How To Be More Creative

Candice eetimesMany people would like to be more creative.  After all, as a society, we value creativity very highly.  Many people see creativity as a gift, something we are born with.  While it may be somewhat true for artistic creativity, it is definately not true for inventive and innovative creativity  But if that’s so, how does one go about become more personally creative?

I have thoughts about this that I feel I can and should share.  After all, if more people become more inventive to solve the world’s problems, we will all benefit by living in a better world.  My thoughts are largely from my own experiences and observations.  So if I go wrong, I take full responsibility.

First, I should point out that inventive and innovative are two quite different phenomena.  One can be both, but that is not always the case.  Consider Nikolai Tesla.  He invented polyphase electrical power generation and inductive motors.  But he was a rather poor innovator in that his inventions were always implemented and promolgated by someone else.  Ray Kroc did NOT invent the fast food resturant “McDonalds”.  But he knew a great idea when he saw it and turned a small operation into an international franchise, with hundreds of copy-cats.  Kroc was a great innovator.  Thomas Edison was both a great inventor and a great innovator.  (He was also an intellectual property pirate… but that’s a whole ‘nother story.)

In my last essay, I pointed out that to be a successful inventor, one must have three ingredients, divergent thinking skills to create novelty, convergent thinking skills to create usefulness, and an extensive and deep knowledge base to create economically competitive ideas and inventions.  Getting an engineering degree is a great way to get the basic training one needs for convergent skills.  But it is only a modest begining on aquiring a knowledge base.  What most engineers lack however, is training and skills building in divergent thinking.

So lets talk about divergent thinking skills.  Quick!  Think of as many uses for a brick in one minute!  Ok, that’s the ultra short version of the old Torrence test of creativity.  Seems silly, but the ability to fluidly come up with novel and useful answers is a good test for divergent thinking.

In my last essay, I wrote about how boredom helps motivate one to be creative and how imaginative play and day dreaming promote creativity.  While I mentioned in in the context of children, I believe that it still works for adults.  To improve one’s divergent skills, practice day dreaming.  But not just any day dreaming.  Wish fulfulment day dreaming isn’t very good practice at divergent thinking.  But thinking about “what if” designs do.  So, here’s a series of “what if” topics for you to explore:

What if you could design the most wonderful house ever.  What would that be like?  Draw it.  Design it.  Specify it.

What if you could design the most cool car, boat, airplane, motorcycle, etc.  Would would that be like?  Draw it.  Design it.  Specify it.

What if you could design the best future city in the world.  What would that be like?  Draw it.  Describe it.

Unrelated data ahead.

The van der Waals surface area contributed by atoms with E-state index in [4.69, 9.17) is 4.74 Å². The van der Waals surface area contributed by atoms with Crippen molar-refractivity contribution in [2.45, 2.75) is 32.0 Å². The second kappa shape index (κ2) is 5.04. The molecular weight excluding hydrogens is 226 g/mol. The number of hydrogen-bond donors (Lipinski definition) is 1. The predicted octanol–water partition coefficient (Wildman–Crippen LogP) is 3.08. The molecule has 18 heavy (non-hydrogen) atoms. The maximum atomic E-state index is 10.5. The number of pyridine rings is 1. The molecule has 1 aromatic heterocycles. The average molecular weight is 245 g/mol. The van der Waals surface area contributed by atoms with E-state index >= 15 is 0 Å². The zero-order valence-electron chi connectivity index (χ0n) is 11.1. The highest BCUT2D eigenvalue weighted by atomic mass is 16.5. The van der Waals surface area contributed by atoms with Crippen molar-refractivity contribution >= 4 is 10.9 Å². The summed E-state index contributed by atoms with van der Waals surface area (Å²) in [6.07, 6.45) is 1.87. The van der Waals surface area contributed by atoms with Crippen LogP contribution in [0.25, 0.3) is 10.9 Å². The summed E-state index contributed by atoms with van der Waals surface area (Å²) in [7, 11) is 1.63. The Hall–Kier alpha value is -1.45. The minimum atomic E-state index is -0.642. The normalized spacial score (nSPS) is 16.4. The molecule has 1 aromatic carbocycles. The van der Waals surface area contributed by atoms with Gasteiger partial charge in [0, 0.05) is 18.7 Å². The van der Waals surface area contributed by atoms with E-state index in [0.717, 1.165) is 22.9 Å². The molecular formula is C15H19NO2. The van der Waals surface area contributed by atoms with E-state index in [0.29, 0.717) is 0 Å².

Note that some of this day dreaming leads to both divergent and convergent thinking, as it should.  Also note that it naturally leads to creating drawings and writing down ideas.  This is where it would really be helpful to keep a notebook for your ideas.  It doesn’t need to be formal.  But you might consider treating it seriously and keeping an Invention Notebook.

Our third requirement that to be successful, one needed to have extensive and deep domain knowledge about the state of the art in a given field (or better yet, many fields) can best be met with extensive reading.  Buy textbooks and read them.  Keep up to date.  Read technical and scientific journals.  Take advantage of the USPTO patent data base.  When I got interested in display technology, I spent at least 500 hours at the Silicon Valley patent library, wading through stacks of hardcopy of patents, educating myself on the state of the art.  It also gave me an insight into which companies were doing what.  Today, you can do all of this online.

If you are casting about for a source of inspiration for inventions and creative ideas, you may wish to explore what nature, through evolutionary processes, has found.  Developing technologies that have been inspired by a biological solution for the same or similar problem is called biomimicry.  For this, I would highly recommend that one study biology.  In fact, if you are a college student reading this, consider a dual major in an engineering field and biology.  I combined my dual degree in physics and psychology, with a very strong minor in biology, in developing better color flat panel displays.

In the end, like any skill worth having, one must diligently practice and excersize that skill.  One starts out with weak skills that become stronger with use.  Further, even after one gets good at it, not every idea is “the one”.  It works much like a pyramid.  You need thousands of ideas and potential inventions to get a really good one.  For every ten ideas, only one will be worth thinking on more.  Of ten of those, one only will be a really useful idea.  Of ten of those, only one will really be economically so impressive as to become a major invention.  And of ten of those, only one of them will be worth starting a company to commercialize.

Keep inventing.

Comments are closed.

%d bloggers like this: